Tapping solar power, converting waste to energy and bringing amenities closer to homes.
These were some ideas on how to make Singapore a "smart city", thrown up at a symposium on sustainability, environment and energy research at the National University of Singapore (NUS) yesterday.
The topic of efficient and vibrant cities took centre stage at the annual forum, which was held for the third time. It was organised by the NUS Energy Office to look at issues in environmental sustainability and showcase NUS' research.
Urbanisation actually brings about greater challenges for energy efficiency, experts at the one-day forum noted.
Energy use is twice the rate of change of urbanisation, said Professor Matheos Santamouris, an expert in energy physics at the University of Athens who is now a visiting professor at NUS.
Citing studies, he pointed out that a 1 per cent rise in per capita gross national product leads to an almost equal increase in energy consumption.
However, energy use goes up by about 2 per cent when the urban population increases by 1 per cent, added Prof Santamouris, who also spoke about the Smart Cities Programme in the European Union.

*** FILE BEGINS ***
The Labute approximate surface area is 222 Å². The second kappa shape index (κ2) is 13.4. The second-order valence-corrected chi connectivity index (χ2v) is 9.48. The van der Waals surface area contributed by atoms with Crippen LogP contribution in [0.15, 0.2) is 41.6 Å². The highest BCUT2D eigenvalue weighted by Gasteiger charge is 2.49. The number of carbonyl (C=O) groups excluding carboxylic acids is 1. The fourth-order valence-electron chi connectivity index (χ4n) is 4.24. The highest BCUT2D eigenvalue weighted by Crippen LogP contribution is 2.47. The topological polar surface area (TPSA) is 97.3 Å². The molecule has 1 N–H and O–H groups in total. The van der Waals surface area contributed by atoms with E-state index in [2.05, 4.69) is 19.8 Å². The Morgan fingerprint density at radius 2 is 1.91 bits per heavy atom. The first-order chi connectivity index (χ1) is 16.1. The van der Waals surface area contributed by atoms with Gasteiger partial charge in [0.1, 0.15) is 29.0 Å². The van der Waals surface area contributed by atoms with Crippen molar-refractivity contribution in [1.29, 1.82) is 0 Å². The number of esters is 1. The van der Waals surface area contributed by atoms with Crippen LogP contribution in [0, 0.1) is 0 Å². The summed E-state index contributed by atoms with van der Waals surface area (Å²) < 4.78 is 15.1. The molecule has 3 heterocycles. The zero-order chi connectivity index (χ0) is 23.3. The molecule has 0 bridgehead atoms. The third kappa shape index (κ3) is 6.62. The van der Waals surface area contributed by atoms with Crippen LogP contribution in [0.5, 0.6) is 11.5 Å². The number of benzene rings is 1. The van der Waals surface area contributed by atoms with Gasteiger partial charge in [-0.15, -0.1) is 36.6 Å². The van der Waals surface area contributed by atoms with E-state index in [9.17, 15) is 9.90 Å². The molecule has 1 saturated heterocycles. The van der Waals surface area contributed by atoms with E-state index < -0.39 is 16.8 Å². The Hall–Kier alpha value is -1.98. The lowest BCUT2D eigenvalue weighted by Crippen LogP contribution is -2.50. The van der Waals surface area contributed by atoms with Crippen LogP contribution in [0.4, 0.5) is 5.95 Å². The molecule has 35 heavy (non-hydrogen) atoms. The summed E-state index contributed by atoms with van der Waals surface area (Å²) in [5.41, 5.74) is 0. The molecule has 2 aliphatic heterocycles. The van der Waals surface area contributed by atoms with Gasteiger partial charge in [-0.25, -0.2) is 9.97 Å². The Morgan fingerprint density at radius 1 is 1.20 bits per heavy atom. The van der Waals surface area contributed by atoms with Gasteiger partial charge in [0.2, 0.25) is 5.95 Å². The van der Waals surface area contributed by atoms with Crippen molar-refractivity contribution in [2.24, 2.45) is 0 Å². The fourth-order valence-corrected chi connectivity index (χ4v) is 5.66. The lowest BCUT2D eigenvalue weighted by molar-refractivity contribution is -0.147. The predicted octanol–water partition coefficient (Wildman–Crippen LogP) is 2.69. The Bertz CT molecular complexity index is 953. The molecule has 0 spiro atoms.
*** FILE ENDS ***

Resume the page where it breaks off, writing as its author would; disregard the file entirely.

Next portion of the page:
Dr Lai Choo Malone-Lee, director of the Centre for Sustainable Asian Studies at NUS, said that to ensure that resources are used effectively as in smart cities, cities can look into better land use integration.
The upcoming developments in the Jurong Lake area will make for a good case study on mixed-used development - where land space can be used optimally for multiple purposes.
"If done well, it can create more compact, multi-use developments, more optimal infrastructure sharing, and reduce the load on transport," she said.
Other measures that Singapore could look into include greater harnessing of waste to energy, she said.
In a smart city, technologies are used to make services and networks more efficient.
Transforming Singapore into a smart city was a topic discussed during the World Cities Summit in June.
Ministers and senior officials from economies such as Singapore and Hong Kong said then that more smart-city technologies could be used to run cities better and improve the lives of residents.
This article was first published on Sep 24, 2014.
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